The disappearance and return of Matt Johnson
Rheumatic fever nearly claimed Matt Johnson's life at 13. Ten years later, he's not about to let it take away his professional rugby dream. Steve Deane reports.
On the surface, at least, Matt Johnson’s message to kids and their parents is simple: if your child has a sore throat that lingers, at all, get them to the doctor.
It could, without being trite, save a tremendous amout of heartache. Johnson, an aspiring professional rugby player with Southland – and the Blues (almost) – has a lengthy scar down the centre of his chest that bears testament to the wisdom of his warning.
His team-mates tease him about the scar, suggesting he get tattoos to help cover it. But, for Johnson, it is a constant reminder of what he has faced to get where he is. And what he must one day face again.
At 13, the talented Manurewa-raised league player copped a blow to the head that sent him to hospital for a concussion check. He’d had a sore throat for a while, but thought nothing of it. The doctors who examined him, though, detected a murmur in his heart. Further examination by a cardiologist revealed his heart was twice the size it should have been.
He had rheumatic fever, a disease that attacks the heart’s valves. A valve had begun to leak and his heart had ceased draining blood properly, leading to its dangerous enlargement. If untreated the condition is fatal, so Johnson got lucky. If, that is, you can call requiring emergency open heart surgery lucky.
Johnson received an aortic valve replacement from a 22-year-old donor who had died in a car accident that weekend.
For a 13-year-old, it was a lot to deal with. It was, quite frankly, terrifying – and baffling.
“It was a scary time,” he says. “I wasn’t sure what I needed to do – or what I had done wrong.”
For a kid with no shortage of sporting ability and dreams of one day being a professional league player, being told that dream was as good as over was also crushing.
Though he advocates for rheumatic fever awareness (the disease is much more likely to afflict Maori and Pacific kids – particularly those in inadequate housing*) Matt Johnson’s story goes well beyond an important health advisory.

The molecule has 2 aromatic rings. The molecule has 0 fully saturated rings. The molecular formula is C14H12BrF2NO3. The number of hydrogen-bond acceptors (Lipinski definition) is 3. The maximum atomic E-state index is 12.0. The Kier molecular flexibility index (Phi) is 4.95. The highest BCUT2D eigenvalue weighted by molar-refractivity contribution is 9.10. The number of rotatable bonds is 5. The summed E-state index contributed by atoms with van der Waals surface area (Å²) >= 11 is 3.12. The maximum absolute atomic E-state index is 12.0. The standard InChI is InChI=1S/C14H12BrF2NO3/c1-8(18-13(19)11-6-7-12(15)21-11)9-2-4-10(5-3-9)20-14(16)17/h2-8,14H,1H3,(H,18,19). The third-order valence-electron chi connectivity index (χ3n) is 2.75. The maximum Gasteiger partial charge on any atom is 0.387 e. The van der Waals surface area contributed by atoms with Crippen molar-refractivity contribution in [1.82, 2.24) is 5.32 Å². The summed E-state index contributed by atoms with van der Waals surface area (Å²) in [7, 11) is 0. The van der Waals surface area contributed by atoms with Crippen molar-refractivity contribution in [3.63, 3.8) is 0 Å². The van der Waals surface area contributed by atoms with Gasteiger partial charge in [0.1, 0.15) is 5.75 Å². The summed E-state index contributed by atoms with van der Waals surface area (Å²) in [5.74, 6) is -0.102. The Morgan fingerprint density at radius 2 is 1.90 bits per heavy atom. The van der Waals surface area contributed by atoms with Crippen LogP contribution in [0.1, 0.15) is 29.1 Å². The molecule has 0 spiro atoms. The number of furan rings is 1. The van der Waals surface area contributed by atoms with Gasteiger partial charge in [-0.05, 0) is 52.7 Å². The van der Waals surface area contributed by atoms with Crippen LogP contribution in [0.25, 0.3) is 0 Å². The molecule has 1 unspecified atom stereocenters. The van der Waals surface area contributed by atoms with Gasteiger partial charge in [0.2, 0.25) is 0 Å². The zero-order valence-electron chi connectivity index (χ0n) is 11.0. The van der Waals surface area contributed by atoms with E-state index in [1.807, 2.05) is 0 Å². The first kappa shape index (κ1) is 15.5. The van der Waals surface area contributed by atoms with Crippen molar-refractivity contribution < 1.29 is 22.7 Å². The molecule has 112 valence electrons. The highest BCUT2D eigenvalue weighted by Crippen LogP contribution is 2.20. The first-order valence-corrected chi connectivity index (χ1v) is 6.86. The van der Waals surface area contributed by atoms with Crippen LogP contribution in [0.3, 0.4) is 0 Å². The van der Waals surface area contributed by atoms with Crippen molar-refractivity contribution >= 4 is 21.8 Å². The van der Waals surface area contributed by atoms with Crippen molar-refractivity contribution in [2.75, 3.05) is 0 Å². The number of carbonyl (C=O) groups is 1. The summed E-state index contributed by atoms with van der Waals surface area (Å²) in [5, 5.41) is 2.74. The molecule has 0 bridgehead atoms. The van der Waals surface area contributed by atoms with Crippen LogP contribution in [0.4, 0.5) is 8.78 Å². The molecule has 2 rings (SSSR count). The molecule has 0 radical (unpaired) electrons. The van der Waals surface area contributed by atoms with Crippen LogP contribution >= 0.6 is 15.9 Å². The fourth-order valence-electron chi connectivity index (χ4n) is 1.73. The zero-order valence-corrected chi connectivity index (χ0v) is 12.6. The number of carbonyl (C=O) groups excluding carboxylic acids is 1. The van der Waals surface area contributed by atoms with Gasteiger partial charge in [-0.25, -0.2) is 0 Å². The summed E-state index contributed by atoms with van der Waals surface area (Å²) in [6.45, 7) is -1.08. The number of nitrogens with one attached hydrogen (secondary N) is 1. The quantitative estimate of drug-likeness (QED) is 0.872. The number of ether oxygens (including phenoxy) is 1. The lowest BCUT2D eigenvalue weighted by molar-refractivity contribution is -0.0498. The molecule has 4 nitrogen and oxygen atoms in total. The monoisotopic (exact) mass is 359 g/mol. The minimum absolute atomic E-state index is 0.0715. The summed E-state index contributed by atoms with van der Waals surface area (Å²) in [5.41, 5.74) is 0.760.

In an age when the level of resilience in young folk is widely thought to be slipping, Johnson’s steadfast determination to pursue his sporting dream in the face of repeated setbacks is all the more inspiring.
Although advised he would be better off avoiding contact sports such as rugby and league, Johnson soon returned to the field.
In part, at least, he was inspired by the deeds of Robbie Fruean, the former Porirua College head boy who was named IRB young player of the year in 2007 after leading New Zealand to the U19 world title. A year later, just as his professional career was taking off, Fruean was diagnosed with heart disease arising from rheumatic fever.
After undergoing valve replacement surgery, Fruean would go on to play eight seasons of Super Rugby, mainly for the Crusaders, before pursuing a career in Europe.
“I knew there was someone else out there who was in the same situation and that really helped,” says Johnson.
Recruited from junior rugby league club at Otahuhu to play union for St Peter’s College, Johnson would suffer an ACL tear and broken leg during his college career.
Despite those major setbacks, he was recruited by the NRL club the Storm, and headed for Melbourne after finishing school. He was finally on his way. Or so he thought.
Nine months into a two-year-deal, the club sat him down and told him they’d reassessed the risk posed by his heart condition – and it wasn’t one the club was comfortable with. He was, he was told, being released on medical grounds.
The news was crushing.
“That was something I didn’t take easily. I was like ‘why me’? That was the question I kept asking myself. But I needed to get past that and carry on.”
He returned to Auckland, enrolled in a teaching degree at the University of Auckland and played club rugby for Suburbs.